So, what are my goals for 2011? How do I plan on beginning on the path towards becoming like the godly wife and mother that Proverbs 31 speaks so highly of?
- Plan meals for one entire week at a time and grocery shop once a week for these meals.
- Cook at least 4-5 meals at home for my family per week.
- Get my son to try everything that I cook for a meal at least once, and get him to fully eat at least one thing that I cook each meal (It can be a main dish or a side, and it is acceptable to supplement with other food he likes.)
- Get my son to eat a variety and all of his vegetables at meal times.
- Have my son, my husband, and I all eating dinner at the same time, sitting down all together as a family at the table with the t.v off and no cell phones. (Music is okay.)
- Sit down at the table with my son when he is eating breakfast and lunch, even if I am not eating. I won't simply be in the kitchen doing other stuff while he is eating.
- Load and run the dishwasher at night before bed.
- Designate one day a week to doing multiple loads of laundry.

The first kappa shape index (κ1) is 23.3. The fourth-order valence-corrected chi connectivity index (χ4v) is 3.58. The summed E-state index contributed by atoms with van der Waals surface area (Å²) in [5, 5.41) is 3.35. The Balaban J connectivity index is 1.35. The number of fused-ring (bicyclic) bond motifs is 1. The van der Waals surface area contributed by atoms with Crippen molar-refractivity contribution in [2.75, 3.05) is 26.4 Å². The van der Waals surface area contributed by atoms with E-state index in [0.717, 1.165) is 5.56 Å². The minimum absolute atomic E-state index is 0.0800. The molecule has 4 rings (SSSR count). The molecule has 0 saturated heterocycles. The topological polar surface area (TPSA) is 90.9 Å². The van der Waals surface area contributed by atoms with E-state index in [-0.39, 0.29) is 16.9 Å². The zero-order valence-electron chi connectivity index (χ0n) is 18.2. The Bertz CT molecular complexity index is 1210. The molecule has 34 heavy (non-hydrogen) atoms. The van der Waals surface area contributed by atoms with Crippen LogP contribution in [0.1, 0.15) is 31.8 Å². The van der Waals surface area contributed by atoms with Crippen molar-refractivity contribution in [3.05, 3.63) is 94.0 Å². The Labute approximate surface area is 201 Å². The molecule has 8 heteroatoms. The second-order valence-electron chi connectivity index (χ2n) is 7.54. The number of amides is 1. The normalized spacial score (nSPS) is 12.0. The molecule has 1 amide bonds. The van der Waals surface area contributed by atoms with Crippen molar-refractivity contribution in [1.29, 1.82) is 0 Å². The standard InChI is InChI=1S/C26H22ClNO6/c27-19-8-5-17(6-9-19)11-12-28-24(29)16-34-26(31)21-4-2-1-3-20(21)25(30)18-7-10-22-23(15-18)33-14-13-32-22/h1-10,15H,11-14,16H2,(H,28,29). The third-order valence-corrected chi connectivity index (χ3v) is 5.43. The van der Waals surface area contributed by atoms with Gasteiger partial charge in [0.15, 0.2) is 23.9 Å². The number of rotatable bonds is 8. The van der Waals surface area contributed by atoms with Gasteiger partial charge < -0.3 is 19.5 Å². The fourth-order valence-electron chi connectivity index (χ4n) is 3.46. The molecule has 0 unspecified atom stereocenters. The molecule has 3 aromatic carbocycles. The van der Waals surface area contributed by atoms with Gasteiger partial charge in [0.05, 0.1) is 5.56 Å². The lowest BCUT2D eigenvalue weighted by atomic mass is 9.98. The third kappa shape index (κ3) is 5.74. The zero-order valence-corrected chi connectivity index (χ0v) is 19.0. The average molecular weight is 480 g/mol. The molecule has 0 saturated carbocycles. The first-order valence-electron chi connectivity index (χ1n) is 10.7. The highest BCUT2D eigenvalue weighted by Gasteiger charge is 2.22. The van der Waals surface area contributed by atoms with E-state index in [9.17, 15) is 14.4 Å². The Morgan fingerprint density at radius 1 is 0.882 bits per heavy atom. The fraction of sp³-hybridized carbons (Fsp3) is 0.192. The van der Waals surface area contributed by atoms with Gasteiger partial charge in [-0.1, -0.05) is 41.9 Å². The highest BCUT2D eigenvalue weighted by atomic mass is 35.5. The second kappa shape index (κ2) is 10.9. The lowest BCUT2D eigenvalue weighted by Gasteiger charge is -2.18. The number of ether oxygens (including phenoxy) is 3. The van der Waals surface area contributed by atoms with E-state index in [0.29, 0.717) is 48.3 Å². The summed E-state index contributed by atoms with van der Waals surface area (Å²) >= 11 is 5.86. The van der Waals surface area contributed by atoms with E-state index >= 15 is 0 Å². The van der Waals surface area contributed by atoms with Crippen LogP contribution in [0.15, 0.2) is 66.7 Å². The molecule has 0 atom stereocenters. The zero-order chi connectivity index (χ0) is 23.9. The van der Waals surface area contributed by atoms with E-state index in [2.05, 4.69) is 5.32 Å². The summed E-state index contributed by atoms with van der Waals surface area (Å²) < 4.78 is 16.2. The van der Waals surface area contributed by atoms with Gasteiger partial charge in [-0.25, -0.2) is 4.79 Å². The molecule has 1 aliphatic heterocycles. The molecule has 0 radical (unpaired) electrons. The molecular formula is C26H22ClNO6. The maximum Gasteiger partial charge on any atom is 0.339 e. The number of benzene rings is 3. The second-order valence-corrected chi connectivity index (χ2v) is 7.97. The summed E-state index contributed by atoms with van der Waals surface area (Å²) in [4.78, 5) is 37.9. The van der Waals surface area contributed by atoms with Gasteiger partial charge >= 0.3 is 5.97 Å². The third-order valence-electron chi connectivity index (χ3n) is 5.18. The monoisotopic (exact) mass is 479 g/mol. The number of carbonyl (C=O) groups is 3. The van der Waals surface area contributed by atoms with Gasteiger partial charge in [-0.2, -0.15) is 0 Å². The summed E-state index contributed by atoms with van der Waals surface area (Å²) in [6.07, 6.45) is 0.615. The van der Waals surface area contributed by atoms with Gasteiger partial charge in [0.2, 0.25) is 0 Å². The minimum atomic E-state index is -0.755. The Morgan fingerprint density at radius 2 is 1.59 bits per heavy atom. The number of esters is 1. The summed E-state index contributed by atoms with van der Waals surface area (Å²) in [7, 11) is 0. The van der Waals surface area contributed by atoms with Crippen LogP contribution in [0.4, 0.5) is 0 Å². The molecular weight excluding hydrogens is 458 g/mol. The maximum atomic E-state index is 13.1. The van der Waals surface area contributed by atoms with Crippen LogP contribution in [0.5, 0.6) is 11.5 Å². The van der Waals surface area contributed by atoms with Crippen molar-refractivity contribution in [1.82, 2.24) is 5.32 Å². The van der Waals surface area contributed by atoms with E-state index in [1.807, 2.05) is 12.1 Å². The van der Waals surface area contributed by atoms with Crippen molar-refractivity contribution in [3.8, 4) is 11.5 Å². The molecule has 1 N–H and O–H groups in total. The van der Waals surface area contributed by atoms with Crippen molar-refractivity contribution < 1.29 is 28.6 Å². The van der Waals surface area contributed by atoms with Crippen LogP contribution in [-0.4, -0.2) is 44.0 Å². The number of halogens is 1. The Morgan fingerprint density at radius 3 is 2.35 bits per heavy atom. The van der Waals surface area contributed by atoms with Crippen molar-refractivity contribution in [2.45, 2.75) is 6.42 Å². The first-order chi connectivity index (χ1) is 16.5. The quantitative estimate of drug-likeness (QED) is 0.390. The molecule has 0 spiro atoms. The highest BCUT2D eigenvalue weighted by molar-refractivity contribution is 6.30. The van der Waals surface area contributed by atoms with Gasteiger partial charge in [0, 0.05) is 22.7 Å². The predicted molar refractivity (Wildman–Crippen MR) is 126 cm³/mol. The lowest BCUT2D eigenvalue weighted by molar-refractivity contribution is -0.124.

- Try the local early childhood PTA. (This will be an outlet for me to socialize and learn from other stay-at-home moms and guest speakers as well as an opportunity for my son to have structured play time and activities with other children.)
- Be more committed to attending the weekly women's bible study at my church on Wednesdays. (Make it to at least 24 sessions this year. The bible study does not meet during the summer.)
- Try the MOM'S group at church that meets bi-monthly. (This will be another great outlet for me to fellowship with other moms, but in a Christian setting where we can learn from one another, encourage one another, grow spiritually with one another, and keep one another accountable.)
- Take part in at least one other various bible study at my church throughout the year (Crossing Point mini bible studies every three months, lent bible studies, advent bible studies, etc.)
- Teach my son his letter sounds and numbers in a more organized way.
- Join the weekly Christ-focused preschool group that my friends started.
- Nurture my son spiritually and creatively (through having him attend Sunday School and church, through taking part in the weekly Christ-focused preschool group together, and through nightly prayer time).